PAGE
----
19 December 2014

Nebraska and Oklahoma v. Colorado

The states of Nebraska and Oklahoma have brought a lawsuit against Colorado in the U.S. Supreme Court, which has original jurisdiction in lawsuits between states, alleging that Colorado has a duty to criminalize recreational marijuana because it is illegal under federal law.  They allege that they are damaged because they have increased law enforcement burdens when trying to enforce their own marijuana laws that arises from legal sales of recreational marijuana to their citizens (who are allowed to buy a quarter ounce at a time).

The notion that Nebraska and Oklahoma have any right to tell Colorado what kind of laws it can pass (something that even the federal government does not claim), is odd indeed.  Their real beef is with the fact that the federal government is not enforcing its own laws, not that Colorado has chosen not to criminalize recreational marijuana.  But, it is perfectly well settled that the President has essentially absolute power to exercise prosecutorial discretion.

Similarly, nobody is compelling Nebraska or Oklahoma to exercise their prosecutorial discretion to aggressively pursue violations of marijuana laws.  They may, but if they do, that is their choice, not Colorado's choice.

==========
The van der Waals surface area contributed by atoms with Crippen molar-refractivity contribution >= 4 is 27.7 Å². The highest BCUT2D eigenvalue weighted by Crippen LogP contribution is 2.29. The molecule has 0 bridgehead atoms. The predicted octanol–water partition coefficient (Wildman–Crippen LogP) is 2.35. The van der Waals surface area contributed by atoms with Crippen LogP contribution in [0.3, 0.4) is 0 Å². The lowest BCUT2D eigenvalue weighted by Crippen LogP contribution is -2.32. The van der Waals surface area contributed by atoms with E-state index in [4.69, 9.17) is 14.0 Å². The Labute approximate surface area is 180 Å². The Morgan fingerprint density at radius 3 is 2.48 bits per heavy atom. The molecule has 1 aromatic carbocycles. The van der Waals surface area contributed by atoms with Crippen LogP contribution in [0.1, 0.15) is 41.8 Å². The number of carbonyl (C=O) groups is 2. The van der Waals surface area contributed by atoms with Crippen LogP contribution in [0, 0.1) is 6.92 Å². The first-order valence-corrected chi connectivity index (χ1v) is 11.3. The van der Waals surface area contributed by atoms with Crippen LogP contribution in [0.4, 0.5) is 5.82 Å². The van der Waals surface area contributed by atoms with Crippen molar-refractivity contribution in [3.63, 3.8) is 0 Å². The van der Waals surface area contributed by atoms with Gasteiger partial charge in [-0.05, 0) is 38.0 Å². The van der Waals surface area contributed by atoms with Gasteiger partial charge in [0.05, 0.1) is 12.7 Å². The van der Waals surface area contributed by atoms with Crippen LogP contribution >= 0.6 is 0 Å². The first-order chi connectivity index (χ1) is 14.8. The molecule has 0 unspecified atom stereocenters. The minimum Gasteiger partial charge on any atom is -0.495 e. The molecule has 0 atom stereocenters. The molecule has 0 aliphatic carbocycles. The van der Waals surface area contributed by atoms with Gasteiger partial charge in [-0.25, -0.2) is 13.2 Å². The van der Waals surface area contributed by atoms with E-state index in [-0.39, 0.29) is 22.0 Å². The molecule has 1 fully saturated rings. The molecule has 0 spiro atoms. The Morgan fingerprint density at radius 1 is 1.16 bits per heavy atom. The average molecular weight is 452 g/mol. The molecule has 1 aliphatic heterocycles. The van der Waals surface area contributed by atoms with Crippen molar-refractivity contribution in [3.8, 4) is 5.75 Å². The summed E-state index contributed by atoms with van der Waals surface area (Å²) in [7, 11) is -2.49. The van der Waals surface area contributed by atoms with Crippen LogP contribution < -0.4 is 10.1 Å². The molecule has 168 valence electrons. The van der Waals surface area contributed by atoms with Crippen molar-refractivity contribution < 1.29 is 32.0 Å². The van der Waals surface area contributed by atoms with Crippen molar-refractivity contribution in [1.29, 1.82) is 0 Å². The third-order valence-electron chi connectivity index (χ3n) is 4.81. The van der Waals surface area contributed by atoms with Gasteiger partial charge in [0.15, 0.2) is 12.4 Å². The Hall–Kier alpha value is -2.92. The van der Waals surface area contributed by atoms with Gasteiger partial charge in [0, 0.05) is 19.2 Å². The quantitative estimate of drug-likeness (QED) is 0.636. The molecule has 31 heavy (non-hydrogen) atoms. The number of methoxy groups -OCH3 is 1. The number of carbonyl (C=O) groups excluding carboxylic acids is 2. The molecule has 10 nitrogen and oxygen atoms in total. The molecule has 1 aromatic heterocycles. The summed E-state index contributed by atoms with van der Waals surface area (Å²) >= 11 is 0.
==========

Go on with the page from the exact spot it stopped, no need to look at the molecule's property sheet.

The U.S. Supreme Court would be well advised to dismiss this lawsuit in short order with a stern admonition to Nebraska and Oklahoma to quit the political grandstanding and to stop wasting the Court's time with their frivolous whining.  The lawsuit is quite frankly embarrassing to the conservative movement and to the Republican party whose officials are pressing the lawsuit.  It is worth noting, however, that Colorado's Republican attorney general is fighting the lawsuit.

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